Ivana Bartoletti from the Fabian Society, embraces the whole world of tech and AI as something positive. Her caution is that fundamentally our digital environment requires as much ethical care and attention as our physical environment. This is so obvious, but so overlooked and of course it makes so much sense. AI and algorithms can be useful tools in making a garment but not so helpful, for example, when you choose a book on Amazon and then all subsequent advertising is pitched at you offering all the same type of books. Algorithms stifle and limit your variety and choice. Who is feeding the information into these algorithms? Generally, it is male engineers, which naturally leads to algorithms that have a male engineering bias. You may want to use your own data to help cancer research but then that same data can be used against you to get health insurance.
This needs to change. We need to shape our digital world not the other way round.
However with all of us having a smart phone and being connected to the web it means we have given up our privacy. Privacy is divided between consumer and competition, and all this data is owned by huge companies. We have to change these business models so there is distinction between use and trust. Personal data and privacy is a human right in my view but our unregulated use of tech has reduced it to a cheap commodity. If this is going to change we need to have different business models and political will to secure it. We can start with #whoownsmydata in the same way #whomademyclothes changed clothes manufacturing.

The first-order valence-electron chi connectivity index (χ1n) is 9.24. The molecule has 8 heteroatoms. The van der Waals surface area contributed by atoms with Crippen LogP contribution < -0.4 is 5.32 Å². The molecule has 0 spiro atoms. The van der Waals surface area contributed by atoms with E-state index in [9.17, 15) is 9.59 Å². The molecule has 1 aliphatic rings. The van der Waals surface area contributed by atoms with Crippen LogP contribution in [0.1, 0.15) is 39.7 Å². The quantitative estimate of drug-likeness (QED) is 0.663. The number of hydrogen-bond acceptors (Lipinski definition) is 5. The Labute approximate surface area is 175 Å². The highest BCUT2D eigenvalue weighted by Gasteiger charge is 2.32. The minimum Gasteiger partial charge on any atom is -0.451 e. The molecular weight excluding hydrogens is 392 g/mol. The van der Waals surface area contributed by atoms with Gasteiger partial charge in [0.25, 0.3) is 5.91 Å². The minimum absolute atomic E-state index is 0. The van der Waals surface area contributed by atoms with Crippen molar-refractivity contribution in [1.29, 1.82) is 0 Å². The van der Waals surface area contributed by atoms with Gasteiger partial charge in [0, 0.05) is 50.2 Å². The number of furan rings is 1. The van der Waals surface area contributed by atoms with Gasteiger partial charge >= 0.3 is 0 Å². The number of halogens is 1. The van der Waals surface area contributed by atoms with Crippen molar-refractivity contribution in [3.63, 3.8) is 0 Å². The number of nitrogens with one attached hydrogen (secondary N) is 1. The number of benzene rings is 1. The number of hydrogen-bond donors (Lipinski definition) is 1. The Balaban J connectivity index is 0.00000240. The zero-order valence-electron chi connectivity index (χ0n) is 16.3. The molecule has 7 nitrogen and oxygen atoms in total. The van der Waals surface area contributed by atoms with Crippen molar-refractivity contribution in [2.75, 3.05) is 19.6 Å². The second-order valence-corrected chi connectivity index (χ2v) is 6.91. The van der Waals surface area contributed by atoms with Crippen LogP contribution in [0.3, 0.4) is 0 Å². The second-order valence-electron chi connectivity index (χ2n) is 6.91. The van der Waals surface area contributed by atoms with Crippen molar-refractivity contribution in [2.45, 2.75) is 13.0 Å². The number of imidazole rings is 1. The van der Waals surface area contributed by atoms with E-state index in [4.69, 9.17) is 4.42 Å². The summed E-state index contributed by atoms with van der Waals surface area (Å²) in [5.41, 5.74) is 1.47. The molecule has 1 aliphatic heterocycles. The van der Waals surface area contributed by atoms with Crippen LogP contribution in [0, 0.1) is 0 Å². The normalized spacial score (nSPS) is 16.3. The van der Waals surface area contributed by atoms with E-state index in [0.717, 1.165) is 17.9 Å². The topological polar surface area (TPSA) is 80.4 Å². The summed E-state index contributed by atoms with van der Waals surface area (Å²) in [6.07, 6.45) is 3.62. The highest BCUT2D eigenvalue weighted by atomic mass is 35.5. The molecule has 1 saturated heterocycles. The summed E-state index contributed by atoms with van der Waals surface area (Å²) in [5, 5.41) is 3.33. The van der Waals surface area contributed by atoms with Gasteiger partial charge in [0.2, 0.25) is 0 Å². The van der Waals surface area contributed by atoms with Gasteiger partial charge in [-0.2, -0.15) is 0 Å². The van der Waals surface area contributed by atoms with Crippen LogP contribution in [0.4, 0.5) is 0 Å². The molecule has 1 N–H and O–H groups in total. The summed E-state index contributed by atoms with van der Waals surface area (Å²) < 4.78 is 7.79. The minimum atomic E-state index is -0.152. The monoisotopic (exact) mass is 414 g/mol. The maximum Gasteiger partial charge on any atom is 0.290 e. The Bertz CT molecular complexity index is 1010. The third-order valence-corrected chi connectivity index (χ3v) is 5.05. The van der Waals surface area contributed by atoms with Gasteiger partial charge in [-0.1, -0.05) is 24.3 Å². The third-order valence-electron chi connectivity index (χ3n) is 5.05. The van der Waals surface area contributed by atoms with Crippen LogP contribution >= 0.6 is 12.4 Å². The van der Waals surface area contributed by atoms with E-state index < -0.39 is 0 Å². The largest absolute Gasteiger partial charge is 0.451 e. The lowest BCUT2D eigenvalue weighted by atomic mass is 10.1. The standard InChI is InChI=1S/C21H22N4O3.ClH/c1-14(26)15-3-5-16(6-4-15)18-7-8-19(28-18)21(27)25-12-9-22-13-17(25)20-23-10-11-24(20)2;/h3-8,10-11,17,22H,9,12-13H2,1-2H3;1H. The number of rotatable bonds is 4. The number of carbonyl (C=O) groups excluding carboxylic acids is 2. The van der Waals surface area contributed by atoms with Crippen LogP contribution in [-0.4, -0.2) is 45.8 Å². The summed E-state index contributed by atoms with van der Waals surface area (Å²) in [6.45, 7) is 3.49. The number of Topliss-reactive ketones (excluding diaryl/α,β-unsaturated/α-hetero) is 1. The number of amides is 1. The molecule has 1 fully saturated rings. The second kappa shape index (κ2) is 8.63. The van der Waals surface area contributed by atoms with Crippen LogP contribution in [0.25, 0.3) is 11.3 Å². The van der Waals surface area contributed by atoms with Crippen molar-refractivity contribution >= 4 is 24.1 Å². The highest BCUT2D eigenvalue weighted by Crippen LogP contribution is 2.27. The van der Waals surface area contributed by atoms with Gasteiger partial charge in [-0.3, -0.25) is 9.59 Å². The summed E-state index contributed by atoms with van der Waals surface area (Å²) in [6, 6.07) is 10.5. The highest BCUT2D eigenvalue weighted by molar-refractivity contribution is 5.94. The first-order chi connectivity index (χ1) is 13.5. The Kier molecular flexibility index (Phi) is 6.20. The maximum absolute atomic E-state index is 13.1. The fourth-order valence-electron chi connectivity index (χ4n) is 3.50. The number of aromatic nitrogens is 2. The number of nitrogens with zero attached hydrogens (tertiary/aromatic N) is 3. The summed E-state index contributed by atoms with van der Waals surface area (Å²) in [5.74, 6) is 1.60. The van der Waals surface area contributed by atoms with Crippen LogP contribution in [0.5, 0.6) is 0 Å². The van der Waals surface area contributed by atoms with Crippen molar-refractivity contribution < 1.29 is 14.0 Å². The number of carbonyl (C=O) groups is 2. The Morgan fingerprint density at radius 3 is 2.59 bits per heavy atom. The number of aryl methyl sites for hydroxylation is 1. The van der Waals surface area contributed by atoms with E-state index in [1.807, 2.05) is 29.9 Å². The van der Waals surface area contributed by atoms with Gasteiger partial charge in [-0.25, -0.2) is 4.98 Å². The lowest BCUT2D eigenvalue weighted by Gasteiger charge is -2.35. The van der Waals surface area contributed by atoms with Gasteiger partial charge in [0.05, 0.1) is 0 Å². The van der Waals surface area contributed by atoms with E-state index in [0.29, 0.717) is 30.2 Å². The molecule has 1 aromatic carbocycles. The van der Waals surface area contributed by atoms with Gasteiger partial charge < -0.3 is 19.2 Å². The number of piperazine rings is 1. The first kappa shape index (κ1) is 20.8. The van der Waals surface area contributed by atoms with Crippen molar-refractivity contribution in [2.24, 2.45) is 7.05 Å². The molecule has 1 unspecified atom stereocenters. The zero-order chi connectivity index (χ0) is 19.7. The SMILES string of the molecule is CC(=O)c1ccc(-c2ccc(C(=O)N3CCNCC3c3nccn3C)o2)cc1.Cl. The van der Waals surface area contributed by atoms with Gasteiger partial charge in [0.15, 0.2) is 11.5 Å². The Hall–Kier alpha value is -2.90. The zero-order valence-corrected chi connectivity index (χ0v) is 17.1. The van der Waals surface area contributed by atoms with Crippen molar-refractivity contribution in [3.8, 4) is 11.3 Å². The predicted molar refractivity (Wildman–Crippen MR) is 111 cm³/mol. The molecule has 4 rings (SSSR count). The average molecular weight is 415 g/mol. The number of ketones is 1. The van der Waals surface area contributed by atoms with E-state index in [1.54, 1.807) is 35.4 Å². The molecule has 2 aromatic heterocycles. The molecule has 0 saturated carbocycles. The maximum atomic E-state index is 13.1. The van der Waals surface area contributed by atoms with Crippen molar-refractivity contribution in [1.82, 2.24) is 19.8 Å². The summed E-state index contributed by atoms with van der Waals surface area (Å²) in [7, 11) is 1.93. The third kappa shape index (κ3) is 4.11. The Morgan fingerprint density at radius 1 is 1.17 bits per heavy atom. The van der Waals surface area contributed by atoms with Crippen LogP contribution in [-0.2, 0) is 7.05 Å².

Craig Crawford made the simple point that fashion makes us feel better. He also went on to say that when it comes to successful fashion brands there are 3 necessary factors: To be Seen, To be Heard, To Belong. When brands do these 3 things they have a loyal customer. Technology is integral to making this happen effectively. Although when the tech and algorithms get it wrong it really goes wrong for the customer and the brand. Also where design is driven solely by data it knocks out creativity, which reflects on the brand. We need to be smart with our use of tech.
Tech is a great tool to help fashion be more sustainable. We can make personalised garments quickly for customers with zero waste which will reduce cost and therefore be able to reach to a wider market. It is important that tech is used to Protect, Explore and Inspire and not just for tech sake. If the product is good, there is no longer the need for a traditional retailer as digital now gives us access to a global market.
What is clear is that we need a more realistic, genuine relationship with AI and digital technology where we own our own data and control how we use it. It should not belong to google, apple or any other corporation. We need to claim it back. We can start by contacting Jeremy Wright minister for Digital Culture Media and Sport. #whoownsmydata